Monday, March 29, 2021

Review: When I Ran Away by Ilona Bannister


Title: When I Ran Away
Author: Ilona Bannister
Published: March 2021, Doubleday Books
Format: Hardcover, 336 pages
Source: Publisher via Author

A rich, bighearted debut that takes us from working-class Staten Island in the wake of the September 11th attacks to moneyed London a decade later, revealing a story of loss, motherhood, and love, perfect for fans of Gail Honeyman and Ann Napolitano.

As the Twin Towers collapse, Gigi Stanislawski flees her office building and escapes lower Manhattan on the Staten Island Ferry. Among the crying, ash-covered, and shoeless passengers, Gigi, unbelievably, finds someone she recognizes--Harry Harrison, a British man and a regular at her favorite coffee shop. Gigi brings Harry to her parents' house, where they watch the television replay the planes crashing for hours, and she waits for the phone call that will never come: the call from Frankie, her younger brother.

Ten years later, Gigi, now a single mother consumed with bills and unfulfilled ambitions, meets Harry, again by chance, and they fall deeply, headlong in love. But their move to London and their new baby--which Gigi hoped would finally release her from the past--leave her feeling isolated, raw, and alone with her grief. As Gigi comes face-to-face with the anguish of her brother's death and her rage at the unspoken pain of motherhood, she must somehow find the light amid all the darkness. Startlingly honest and shot through with unexpected humor, When I Ran Away is an unforgettable first novel about love--for our partners, our children, our mothers, and ourselves--pushed to its outer limits.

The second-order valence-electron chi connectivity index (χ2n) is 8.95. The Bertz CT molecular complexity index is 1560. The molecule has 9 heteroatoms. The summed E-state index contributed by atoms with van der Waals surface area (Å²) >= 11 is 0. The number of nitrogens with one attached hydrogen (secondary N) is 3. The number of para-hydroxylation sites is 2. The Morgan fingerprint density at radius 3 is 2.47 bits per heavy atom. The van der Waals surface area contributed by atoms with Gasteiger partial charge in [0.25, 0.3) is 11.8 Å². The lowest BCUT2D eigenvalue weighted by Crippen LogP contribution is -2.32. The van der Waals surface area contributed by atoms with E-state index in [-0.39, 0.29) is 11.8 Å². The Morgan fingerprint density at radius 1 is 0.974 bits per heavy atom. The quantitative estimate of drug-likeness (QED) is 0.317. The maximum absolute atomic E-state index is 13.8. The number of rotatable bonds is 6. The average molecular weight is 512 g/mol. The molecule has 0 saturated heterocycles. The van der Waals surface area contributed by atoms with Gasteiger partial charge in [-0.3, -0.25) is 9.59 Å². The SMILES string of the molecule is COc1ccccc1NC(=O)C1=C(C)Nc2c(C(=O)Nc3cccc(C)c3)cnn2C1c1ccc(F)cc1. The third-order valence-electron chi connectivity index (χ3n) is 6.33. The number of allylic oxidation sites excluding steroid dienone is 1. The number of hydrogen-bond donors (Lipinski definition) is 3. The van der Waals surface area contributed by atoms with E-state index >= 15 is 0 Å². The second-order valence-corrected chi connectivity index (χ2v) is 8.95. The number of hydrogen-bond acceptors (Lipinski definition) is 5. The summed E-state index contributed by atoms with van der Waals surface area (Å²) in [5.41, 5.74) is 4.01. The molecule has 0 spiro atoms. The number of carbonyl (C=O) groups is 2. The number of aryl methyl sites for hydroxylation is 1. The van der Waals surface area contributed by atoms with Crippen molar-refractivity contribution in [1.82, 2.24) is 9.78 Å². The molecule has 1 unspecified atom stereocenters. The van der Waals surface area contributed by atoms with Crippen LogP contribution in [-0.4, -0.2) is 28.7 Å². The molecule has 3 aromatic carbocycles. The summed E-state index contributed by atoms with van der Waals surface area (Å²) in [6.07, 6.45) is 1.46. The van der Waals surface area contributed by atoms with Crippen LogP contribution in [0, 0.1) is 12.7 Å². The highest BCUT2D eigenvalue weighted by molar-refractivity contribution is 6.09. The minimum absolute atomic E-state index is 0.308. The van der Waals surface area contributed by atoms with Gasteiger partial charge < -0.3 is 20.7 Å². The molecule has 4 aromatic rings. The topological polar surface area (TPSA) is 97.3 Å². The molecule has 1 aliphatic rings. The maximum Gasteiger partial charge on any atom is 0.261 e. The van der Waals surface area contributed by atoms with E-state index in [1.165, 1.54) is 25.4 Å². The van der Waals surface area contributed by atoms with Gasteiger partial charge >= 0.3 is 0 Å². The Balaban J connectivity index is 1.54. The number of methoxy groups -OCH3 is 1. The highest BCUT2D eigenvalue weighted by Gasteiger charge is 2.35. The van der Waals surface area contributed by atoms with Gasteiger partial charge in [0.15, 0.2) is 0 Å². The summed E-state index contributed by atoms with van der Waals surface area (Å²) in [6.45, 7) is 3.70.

My thoughts:  While I don't search for emotional reads, when I find one that hits on so many levels, I just know it will be one that stays with me. This book has all the feels wrapped up in one story and I couldn't have loved it more.

While I don't necessarily search for books that touch upon 9/11, this one does so in such an honest yet truly raw way, but that doesn't remain the focus of this book. What ultimately is the focus is how we come to deal with grief and how we learn to love others when we don't always love ourselves and when that love that we have for others is continually pushed to the limits.

I loved how the book was structured, moving back and forth in time so that we had a full picture of what pushed Gigi to the edge. I may not have kids, but there are times I have certainly felt at my wits end and have just wanted to be recognized for all that I do...I get it! But it's so much more than just the little things. There are deep-rooted issues here and it is so expertly explored in this novel.

This may be a fun, flippant book at times, with mention of The Housewives of wherever (so not my thing!), which was great to lighten the mood, but it was also such a deep dive into how we internalize grief, how we put such pressure on ourselves as women to be the best at whatever it is we are doing - whether it be our role as a mother, a wife, our profession, or any combination of the three. 

I loved reading this book. I loved the characters and I loved the emotional journey it took me on. This book is one that will stay with me for quite some time and I cannot recommend it enough. It's both thought-provoking and inspiring. And I definitely cannot wait to see what comes next from this talented author...for a debut novel, Ilona Bannister certainly knocked it out of the park with this one! 


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